Andrea M Cevasco

Florida State University, Tallahassee, Florida, United States

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Publications (3)2.4 Total impact

  • Kimberly VanWeelden, Andrea M Cevasco
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    ABSTRACT: The purposes of the current study were to determine geriatric clients' recognition of 32 popular songs and songs from musicals by asking whether they: (a) had heard the songs before; (b) could "name the tune" of each song; and (c) list the decade that each song was composed. Additionally, comparisons were made between the geriatric clients' recognition of these songs and by music therapy students' recognition of the same, songs, based on data from an earlier study (VanWeelden, Juchniewicz, & Cevasco, 2008). Results found 90% or more of the geriatric clients had heard 28 of the 32 songs, 80% or more of the graduate students had heard 20 songs, and 80% of the undergraduates had heard 18 songs. The geriatric clients correctly identified 3 songs with 80% or more accuracy, which the graduate students also correctly identified, while the undergraduates identified 2 of the 3 same songs. Geriatric clients identified the decades of 3 songs with 50% or greater accuracy. Neither the undergraduate nor graduate students identified any songs by the correct decade with over 50% accuracy. Further results are discussed.
    Journal of music therapy 01/2010; 47(1):84-99. · 0.80 Impact Factor
  • Kimberly VanWeelden, Andrea M Cevasco
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    ABSTRACT: Researchers suggest popular music to be primarily preferred by seniors. Therefore, the purpose of this study was to determine geriatric clients' preferences for particular popular songs to possibly use in singing activities. Specifically, the researchers sought to determine whether the seniors' had heard the song before, generally preferred the songs, and would prefer to sing the songs. The researchers also examined whether possible preferences adhered to the "young adult years" age hypothesis, as stated in previous research. Results indicated that nine songs had been previously heard by 100% of the participants, with five of these songs from the 1910s and earlier. The greatest number of participants preferred the song Over the Rainbow "a lot", and the greatest number of participants indicated that they would like to sing In the Good Old Summertime, Let Me Call You Sweetheart, You are My Sunshine, and By the Light of the Silvery Moon. Further results and discussion are included.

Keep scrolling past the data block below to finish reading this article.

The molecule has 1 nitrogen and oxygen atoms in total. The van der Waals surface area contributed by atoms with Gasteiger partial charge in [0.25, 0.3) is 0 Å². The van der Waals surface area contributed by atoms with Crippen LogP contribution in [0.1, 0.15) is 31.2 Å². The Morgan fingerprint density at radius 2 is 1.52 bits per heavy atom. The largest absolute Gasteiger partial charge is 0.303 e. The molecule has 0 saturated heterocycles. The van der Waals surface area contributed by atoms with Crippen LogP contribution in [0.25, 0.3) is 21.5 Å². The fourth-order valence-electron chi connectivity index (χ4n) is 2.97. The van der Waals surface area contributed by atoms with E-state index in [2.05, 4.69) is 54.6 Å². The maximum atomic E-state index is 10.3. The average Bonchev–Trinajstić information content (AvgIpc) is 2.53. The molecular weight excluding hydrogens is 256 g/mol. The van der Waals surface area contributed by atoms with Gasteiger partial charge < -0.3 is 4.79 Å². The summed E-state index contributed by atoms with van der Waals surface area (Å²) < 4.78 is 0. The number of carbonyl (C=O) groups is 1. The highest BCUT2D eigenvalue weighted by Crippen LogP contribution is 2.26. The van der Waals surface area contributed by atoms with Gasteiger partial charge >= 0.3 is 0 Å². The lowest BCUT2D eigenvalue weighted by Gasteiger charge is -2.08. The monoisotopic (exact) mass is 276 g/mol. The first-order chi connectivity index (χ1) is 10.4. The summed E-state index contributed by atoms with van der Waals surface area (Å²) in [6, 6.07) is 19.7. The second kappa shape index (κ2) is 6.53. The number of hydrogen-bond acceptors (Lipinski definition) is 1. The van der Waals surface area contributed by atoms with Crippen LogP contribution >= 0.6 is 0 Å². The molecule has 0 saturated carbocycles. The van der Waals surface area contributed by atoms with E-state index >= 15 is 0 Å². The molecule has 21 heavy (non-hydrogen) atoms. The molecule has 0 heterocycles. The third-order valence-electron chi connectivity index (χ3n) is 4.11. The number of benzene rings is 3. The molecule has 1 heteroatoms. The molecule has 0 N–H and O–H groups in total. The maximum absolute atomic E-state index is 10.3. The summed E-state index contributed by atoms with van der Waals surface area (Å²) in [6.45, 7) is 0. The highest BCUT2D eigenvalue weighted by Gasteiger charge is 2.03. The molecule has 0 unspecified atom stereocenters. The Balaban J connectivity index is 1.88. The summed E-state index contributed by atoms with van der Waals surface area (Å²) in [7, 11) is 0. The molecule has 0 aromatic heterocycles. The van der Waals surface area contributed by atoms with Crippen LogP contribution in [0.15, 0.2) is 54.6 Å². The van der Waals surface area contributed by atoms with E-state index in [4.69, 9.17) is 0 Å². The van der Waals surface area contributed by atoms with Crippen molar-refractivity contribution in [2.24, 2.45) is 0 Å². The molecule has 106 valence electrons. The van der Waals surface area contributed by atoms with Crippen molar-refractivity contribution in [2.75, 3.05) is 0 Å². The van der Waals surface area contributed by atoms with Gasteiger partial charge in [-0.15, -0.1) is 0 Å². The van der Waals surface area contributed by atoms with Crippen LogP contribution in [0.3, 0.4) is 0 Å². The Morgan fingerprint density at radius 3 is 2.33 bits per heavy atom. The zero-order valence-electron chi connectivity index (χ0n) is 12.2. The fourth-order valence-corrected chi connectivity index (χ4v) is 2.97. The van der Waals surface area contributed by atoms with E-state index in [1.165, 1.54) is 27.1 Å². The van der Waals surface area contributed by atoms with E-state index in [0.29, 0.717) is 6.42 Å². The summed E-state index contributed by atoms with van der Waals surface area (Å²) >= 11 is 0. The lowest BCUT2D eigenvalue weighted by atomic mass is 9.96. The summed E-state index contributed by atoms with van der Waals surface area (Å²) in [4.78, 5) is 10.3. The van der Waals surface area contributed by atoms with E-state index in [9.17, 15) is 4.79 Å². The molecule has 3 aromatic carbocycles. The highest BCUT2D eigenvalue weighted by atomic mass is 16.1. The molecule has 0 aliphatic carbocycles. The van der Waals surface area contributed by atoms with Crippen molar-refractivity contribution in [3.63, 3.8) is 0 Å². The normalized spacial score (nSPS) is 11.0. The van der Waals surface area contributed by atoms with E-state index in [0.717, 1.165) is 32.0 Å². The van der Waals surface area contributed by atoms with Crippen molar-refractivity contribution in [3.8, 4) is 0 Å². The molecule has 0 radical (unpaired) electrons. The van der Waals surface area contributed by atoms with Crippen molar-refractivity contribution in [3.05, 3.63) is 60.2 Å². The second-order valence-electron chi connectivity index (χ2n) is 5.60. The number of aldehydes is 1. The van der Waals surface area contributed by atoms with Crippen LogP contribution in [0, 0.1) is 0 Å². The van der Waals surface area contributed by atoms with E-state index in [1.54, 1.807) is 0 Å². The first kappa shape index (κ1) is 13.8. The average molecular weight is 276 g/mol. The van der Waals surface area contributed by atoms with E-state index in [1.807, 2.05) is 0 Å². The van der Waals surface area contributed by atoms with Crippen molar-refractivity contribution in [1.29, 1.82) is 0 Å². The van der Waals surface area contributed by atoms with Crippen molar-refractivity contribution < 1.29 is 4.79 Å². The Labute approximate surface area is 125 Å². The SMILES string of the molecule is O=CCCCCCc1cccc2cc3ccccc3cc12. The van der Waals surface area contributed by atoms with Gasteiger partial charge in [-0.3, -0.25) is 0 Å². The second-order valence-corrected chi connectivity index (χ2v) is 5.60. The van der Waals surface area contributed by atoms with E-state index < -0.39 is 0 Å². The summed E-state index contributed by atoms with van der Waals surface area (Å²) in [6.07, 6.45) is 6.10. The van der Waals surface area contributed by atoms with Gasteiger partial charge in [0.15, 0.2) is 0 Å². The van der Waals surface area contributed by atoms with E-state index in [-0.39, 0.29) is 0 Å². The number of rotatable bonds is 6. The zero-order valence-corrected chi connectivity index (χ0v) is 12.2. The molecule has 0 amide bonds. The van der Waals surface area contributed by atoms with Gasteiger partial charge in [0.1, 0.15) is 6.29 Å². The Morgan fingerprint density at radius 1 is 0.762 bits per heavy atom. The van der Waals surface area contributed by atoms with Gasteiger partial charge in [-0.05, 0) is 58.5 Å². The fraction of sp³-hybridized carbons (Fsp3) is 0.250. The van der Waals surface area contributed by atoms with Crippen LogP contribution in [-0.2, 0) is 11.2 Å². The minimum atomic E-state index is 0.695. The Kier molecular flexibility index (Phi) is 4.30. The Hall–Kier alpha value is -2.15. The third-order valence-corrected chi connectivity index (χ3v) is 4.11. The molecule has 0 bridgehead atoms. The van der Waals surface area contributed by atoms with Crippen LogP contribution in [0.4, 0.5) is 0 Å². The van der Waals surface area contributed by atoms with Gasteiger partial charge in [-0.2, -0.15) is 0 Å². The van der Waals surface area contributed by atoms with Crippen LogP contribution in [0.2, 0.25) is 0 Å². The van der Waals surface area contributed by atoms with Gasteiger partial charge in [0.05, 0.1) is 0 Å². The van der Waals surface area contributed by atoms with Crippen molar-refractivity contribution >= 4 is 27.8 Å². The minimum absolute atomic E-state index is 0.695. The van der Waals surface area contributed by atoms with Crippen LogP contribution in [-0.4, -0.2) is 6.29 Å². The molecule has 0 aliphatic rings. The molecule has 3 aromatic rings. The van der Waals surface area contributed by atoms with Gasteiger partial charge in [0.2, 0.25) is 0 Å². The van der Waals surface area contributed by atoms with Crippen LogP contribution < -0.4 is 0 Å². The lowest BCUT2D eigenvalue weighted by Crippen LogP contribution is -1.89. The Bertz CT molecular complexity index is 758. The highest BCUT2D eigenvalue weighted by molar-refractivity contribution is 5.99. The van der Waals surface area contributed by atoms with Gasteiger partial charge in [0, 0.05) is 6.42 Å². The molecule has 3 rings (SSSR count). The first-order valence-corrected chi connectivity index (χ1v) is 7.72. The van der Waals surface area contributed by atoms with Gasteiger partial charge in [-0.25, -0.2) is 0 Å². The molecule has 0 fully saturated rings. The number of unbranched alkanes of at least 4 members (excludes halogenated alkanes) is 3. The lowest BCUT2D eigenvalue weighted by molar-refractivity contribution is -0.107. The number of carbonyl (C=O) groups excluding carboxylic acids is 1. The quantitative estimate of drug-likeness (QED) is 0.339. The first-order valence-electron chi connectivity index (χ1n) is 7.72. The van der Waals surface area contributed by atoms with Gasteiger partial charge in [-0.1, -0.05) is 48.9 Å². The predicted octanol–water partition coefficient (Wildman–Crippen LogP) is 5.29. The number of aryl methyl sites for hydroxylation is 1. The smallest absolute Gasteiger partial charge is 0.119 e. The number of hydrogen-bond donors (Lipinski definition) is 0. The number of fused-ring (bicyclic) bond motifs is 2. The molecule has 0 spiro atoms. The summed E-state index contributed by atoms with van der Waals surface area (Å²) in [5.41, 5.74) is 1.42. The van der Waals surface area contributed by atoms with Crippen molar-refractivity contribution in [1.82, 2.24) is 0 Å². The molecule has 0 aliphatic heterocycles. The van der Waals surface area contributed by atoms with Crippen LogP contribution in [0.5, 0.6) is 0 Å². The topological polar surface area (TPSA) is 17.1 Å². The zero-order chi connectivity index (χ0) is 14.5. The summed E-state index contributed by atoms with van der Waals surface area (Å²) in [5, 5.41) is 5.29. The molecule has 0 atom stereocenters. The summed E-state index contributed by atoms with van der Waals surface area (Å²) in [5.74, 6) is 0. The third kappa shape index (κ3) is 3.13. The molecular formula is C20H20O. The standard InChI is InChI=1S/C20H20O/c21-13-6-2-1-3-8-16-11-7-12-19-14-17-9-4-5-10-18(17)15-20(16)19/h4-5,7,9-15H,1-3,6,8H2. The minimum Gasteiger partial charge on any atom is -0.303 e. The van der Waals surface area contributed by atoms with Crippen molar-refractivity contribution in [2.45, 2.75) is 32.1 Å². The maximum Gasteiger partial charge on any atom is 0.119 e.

Journal of music therapy 02/2009; 46(2):147-59. · 0.80 Impact Factor
  • [Show abstract] [Hide abstract]
    ABSTRACT: Previous research has found that music therapists, who work with geriatric clients in singing activities, indicated they know and use 3 times more popular or popular style music (songs from musicals) than folk songs. The purposes of the current study were to determine music therapy majors' recognition of popular songs and songs from musicals by asking whether they: (a) had heard the songs before, (b) could "name the tune" of each song, and (c) list the decade each song was composed. Results showed that students had previously heard many of the songs; however, this was not an indication of whether they could name the song title or the decade in which it was composed. Additionally, percentage data indicated that My Favorite Things and You Are My Sunshine were the most heard/recognized songs, Over the Rainbow was the most correctly named song title, and Five Foot Two, Eyes of Blue was the song most correctly identified by decade. Further results and discussion are included.
    Journal of music therapy 02/2008; 45(4):443-56. · 0.80 Impact Factor

Publication Stats

1 Citation
2.40 Total Impact Points

Top Journals

Institutions

  • 2008–2010
    • Florida State University
      Tallahassee, Florida, United States